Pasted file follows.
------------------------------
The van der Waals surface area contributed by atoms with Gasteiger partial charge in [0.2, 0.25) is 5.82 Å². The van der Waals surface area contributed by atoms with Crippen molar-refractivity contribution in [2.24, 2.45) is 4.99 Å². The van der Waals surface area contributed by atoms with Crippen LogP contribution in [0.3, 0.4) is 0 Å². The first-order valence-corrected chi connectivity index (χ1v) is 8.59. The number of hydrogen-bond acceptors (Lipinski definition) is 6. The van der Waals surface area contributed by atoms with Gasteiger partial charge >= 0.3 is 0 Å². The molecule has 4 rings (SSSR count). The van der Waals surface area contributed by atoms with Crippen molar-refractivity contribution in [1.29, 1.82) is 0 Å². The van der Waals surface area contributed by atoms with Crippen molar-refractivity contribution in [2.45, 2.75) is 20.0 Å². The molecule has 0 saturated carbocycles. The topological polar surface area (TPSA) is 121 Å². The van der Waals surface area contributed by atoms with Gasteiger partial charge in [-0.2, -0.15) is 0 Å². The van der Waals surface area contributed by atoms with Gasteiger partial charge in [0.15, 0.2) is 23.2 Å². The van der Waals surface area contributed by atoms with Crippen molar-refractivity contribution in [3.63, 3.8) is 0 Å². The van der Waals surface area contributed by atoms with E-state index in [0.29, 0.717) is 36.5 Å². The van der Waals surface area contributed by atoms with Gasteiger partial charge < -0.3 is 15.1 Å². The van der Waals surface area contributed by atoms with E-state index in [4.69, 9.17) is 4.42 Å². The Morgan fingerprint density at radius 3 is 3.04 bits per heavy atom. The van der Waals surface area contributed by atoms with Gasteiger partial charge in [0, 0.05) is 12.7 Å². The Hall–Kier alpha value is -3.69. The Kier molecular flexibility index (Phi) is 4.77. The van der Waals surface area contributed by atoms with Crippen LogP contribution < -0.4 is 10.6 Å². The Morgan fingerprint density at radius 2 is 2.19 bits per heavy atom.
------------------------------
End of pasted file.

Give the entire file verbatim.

The van der Waals surface area contributed by atoms with Gasteiger partial charge in [0.2, 0.25) is 5.82 Å². The van der Waals surface area contributed by atoms with Crippen molar-refractivity contribution in [2.24, 2.45) is 4.99 Å². The van der Waals surface area contributed by atoms with Crippen LogP contribution in [0.3, 0.4) is 0 Å². The first-order valence-corrected chi connectivity index (χ1v) is 8.59. The number of hydrogen-bond acceptors (Lipinski definition) is 6. The van der Waals surface area contributed by atoms with Gasteiger partial charge >= 0.3 is 0 Å². The molecule has 4 rings (SSSR count). The van der Waals surface area contributed by atoms with Crippen molar-refractivity contribution in [1.29, 1.82) is 0 Å². The van der Waals surface area contributed by atoms with Crippen molar-refractivity contribution in [2.45, 2.75) is 20.0 Å². The molecule has 0 saturated carbocycles. The topological polar surface area (TPSA) is 121 Å². The van der Waals surface area contributed by atoms with Gasteiger partial charge in [-0.2, -0.15) is 0 Å². The van der Waals surface area contributed by atoms with Gasteiger partial charge in [0.15, 0.2) is 23.2 Å². The van der Waals surface area contributed by atoms with Crippen molar-refractivity contribution in [3.63, 3.8) is 0 Å². The van der Waals surface area contributed by atoms with E-state index in [0.29, 0.717) is 36.5 Å². The van der Waals surface area contributed by atoms with Gasteiger partial charge < -0.3 is 15.1 Å². The van der Waals surface area contributed by atoms with E-state index in [4.69, 9.17) is 4.42 Å². The Morgan fingerprint density at radius 3 is 3.04 bits per heavy atom. The van der Waals surface area contributed by atoms with Gasteiger partial charge in [0, 0.05) is 12.7 Å². The Hall–Kier alpha value is -3.69. The Kier molecular flexibility index (Phi) is 4.77. The van der Waals surface area contributed by atoms with Crippen LogP contribution < -0.4 is 10.6 Å². The Morgan fingerprint density at radius 2 is 2.19 bits per heavy atom.